29th July 2008, 8:53

    Ogami I’ve been looking at some of your equations. Now I’m a driver not an mathematician but when I plot on a graph of your equation…

    “% of Grip loss due to aerodynamics= (Aerodynamics sensitivity*(aerodynamic grip/mechanical grip))/turbulence factor”

    .. I get a straight line. Does that mean any reduction in aerodynamic grip has a proportional reduction in grip?

    I’m just trying to understand your view point!

  17. ogami musashi
    29th July 2008, 11:20

    @Sean newman:

    “Why are GP2 cars, particularly the old design, able to run more closely and overtake more than F1 cars even though they don’t have a moveable front wing?”

    Because they use venturi channels, because they use slick tyres that allow for more low speed grip.

    Low downforce cars are more interesting to watch even when they are not overtaking!”

    That’s your opinion, not the everyone’s one.

    The equation was not correct:

    % of total grip lost= (aerodynamic grip/total grip)/(aerodynamic sensitivity*turbulence factor)

    total grip is Cf*(weight+downforce)
    Aerodynamic grip is the downforce
    aerodynamic sensitivity is an averaged value (under the form of a coefficient) that relates to the effects on the wing the turbulence will have.
    For example, for a given turbulence, a higher placed front wing will have a greater sensitivity.
    Turbulence factor is also an adimensionnal coefficient relating to the severity of the turbulence.

    Thus it means, the grip lost will depends on the ratio of downforce over total grip and the how much this ratio will be affected by a given turbulence (this varies according to the design of the car).


    “How sure are you about this? Do you have an example of such a corner or you just speculate?”

    Turn 7 at istanbul, Turn 8 at the same track (but turn 7 is more important).

    The reason is that your mechanical grip basically drops with speed while your downforce grip increases with speed.

    Thus some corners can’t be taken until you have enough downforce to take them. Since it increases with the square of speed (while mechanical grip drops linearly) you can take some corners at one speed but not below (of course if you slow down a lot you’ll take them, we’re talking about a hole in the speed range).

    By the way, that’s a pretty much known fact.

    “Question to OGAMI: what does a turning vane do different from a barge board?”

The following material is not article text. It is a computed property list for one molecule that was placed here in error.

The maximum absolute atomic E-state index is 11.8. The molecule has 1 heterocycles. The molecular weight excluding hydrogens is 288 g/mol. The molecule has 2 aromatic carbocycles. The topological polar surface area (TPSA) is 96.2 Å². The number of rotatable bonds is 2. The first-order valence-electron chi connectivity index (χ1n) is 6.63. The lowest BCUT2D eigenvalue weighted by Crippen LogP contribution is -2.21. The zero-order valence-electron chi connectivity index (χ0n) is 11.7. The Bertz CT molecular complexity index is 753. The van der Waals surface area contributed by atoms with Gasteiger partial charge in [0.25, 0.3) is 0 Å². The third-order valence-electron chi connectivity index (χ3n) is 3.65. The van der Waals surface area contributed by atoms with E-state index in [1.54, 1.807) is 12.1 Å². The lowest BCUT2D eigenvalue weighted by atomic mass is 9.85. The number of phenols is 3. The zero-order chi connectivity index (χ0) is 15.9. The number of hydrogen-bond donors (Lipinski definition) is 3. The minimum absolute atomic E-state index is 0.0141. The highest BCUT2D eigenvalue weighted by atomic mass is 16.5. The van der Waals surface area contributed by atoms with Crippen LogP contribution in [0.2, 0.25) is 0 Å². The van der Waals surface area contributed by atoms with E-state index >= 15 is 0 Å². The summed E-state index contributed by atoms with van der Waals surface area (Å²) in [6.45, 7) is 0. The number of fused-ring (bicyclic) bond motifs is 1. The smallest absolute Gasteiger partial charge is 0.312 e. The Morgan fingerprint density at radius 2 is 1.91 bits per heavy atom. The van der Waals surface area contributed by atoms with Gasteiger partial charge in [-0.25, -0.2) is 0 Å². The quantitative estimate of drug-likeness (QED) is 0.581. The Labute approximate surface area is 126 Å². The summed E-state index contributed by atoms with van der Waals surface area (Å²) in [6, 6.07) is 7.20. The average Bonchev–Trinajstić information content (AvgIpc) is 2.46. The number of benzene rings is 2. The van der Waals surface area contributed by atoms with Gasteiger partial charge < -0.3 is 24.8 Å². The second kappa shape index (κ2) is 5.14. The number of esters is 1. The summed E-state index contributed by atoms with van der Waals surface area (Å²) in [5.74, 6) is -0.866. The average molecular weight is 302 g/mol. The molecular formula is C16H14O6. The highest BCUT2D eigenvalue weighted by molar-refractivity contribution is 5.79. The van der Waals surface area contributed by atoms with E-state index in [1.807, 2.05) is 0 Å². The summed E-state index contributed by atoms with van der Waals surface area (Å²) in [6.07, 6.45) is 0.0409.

Turning vane does the same job than bargeboard’s first part that is deflect some air.

    But just like today bargeboards it also creates some vortex to manage to flows over some parts of the car.

    It is impossible to say the precise use of a part because it depends on the philosophy of the car.

  18. Surely a curved underbody, producing a bit of Ground Effect (but not as much as the skirted Lotus 78 and cars of that era) would produce grip that is undisturbed by the leading car’s turbulence? Not being au fait with the finer points of fluid dynamics, I might be missing something, but the problem with relying on exterior wings to produce downforce is that the resistance of the air flowing over the wings is reduced when that air is turbulent (like trying to row a boat in frothy water). One would think that a curved underbody, which basically turns the entire car into a wing, would suffer less from the effects of the car it is following and therefore have grip when trying to overtake?

    Of course, all the cars would have the same amount of grip…AND STILL NOT BE ABLE TO PASS THANKS TO THE REV LIMIT!!!!!

  19. Sean Newman
    29th July 2008, 12:12

    @Ogami thanks,

    I knew that equation wasn’t right. I know you won’t agree but I think the old GP2 car should be the aerodynamic model for the future F1, because it looks good and allows good racing. Simple as that.

    Thanks for your technical insight I’ve enjoyed hearing your thoughts and theories on a sport that we obviously both enjoy enormously.

  20. Ogami: I should’ve phrased my question like this: “where is the turning vane located in an F1 car?”